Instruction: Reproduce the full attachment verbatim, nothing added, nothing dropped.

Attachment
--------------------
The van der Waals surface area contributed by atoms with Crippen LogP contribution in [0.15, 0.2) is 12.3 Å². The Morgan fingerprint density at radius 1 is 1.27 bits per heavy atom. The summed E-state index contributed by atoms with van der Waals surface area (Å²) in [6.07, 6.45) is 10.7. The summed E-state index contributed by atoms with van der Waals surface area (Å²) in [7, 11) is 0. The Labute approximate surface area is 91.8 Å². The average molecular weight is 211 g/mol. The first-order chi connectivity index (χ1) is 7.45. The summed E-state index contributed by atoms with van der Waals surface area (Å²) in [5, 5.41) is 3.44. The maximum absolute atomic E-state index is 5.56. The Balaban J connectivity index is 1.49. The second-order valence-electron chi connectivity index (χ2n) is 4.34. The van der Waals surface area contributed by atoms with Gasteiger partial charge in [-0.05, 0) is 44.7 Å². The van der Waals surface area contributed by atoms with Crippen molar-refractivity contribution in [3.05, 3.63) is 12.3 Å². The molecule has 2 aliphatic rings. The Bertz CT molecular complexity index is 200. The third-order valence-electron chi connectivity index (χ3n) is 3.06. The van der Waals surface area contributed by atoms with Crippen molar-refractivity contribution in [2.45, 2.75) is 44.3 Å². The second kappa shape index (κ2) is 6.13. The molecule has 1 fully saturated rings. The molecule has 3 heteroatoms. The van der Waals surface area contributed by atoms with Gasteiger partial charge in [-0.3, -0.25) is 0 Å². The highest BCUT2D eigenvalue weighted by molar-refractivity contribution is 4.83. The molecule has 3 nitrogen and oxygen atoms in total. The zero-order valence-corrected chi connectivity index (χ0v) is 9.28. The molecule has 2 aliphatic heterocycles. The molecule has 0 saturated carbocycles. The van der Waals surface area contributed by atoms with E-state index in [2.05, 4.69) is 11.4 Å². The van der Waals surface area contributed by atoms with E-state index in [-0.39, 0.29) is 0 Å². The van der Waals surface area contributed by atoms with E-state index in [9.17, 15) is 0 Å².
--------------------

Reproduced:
The van der Waals surface area contributed by atoms with Crippen LogP contribution in [0.15, 0.2) is 12.3 Å². The Morgan fingerprint density at radius 1 is 1.27 bits per heavy atom. The summed E-state index contributed by atoms with van der Waals surface area (Å²) in [6.07, 6.45) is 10.7. The summed E-state index contributed by atoms with van der Waals surface area (Å²) in [7, 11) is 0. The Labute approximate surface area is 91.8 Å². The average molecular weight is 211 g/mol. The first-order chi connectivity index (χ1) is 7.45. The summed E-state index contributed by atoms with van der Waals surface area (Å²) in [5, 5.41) is 3.44. The maximum absolute atomic E-state index is 5.56. The Balaban J connectivity index is 1.49. The second-order valence-electron chi connectivity index (χ2n) is 4.34. The van der Waals surface area contributed by atoms with Gasteiger partial charge in [-0.05, 0) is 44.7 Å². The van der Waals surface area contributed by atoms with Crippen molar-refractivity contribution in [3.05, 3.63) is 12.3 Å². The molecule has 2 aliphatic rings. The Bertz CT molecular complexity index is 200. The third-order valence-electron chi connectivity index (χ3n) is 3.06. The van der Waals surface area contributed by atoms with Crippen molar-refractivity contribution in [2.45, 2.75) is 44.3 Å². The second kappa shape index (κ2) is 6.13. The molecule has 1 fully saturated rings. The molecule has 3 heteroatoms. The van der Waals surface area contributed by atoms with Gasteiger partial charge in [-0.3, -0.25) is 0 Å². The highest BCUT2D eigenvalue weighted by molar-refractivity contribution is 4.83. The molecule has 3 nitrogen and oxygen atoms in total. The zero-order valence-corrected chi connectivity index (χ0v) is 9.28. The molecule has 2 aliphatic heterocycles. The molecule has 0 saturated carbocycles. The van der Waals surface area contributed by atoms with E-state index in [2.05, 4.69) is 11.4 Å². The van der Waals surface area contributed by atoms with E-state index in [-0.39, 0.29) is 0 Å². The van der Waals surface area contributed by atoms with E-state index in [9.17, 15) is 0 Å².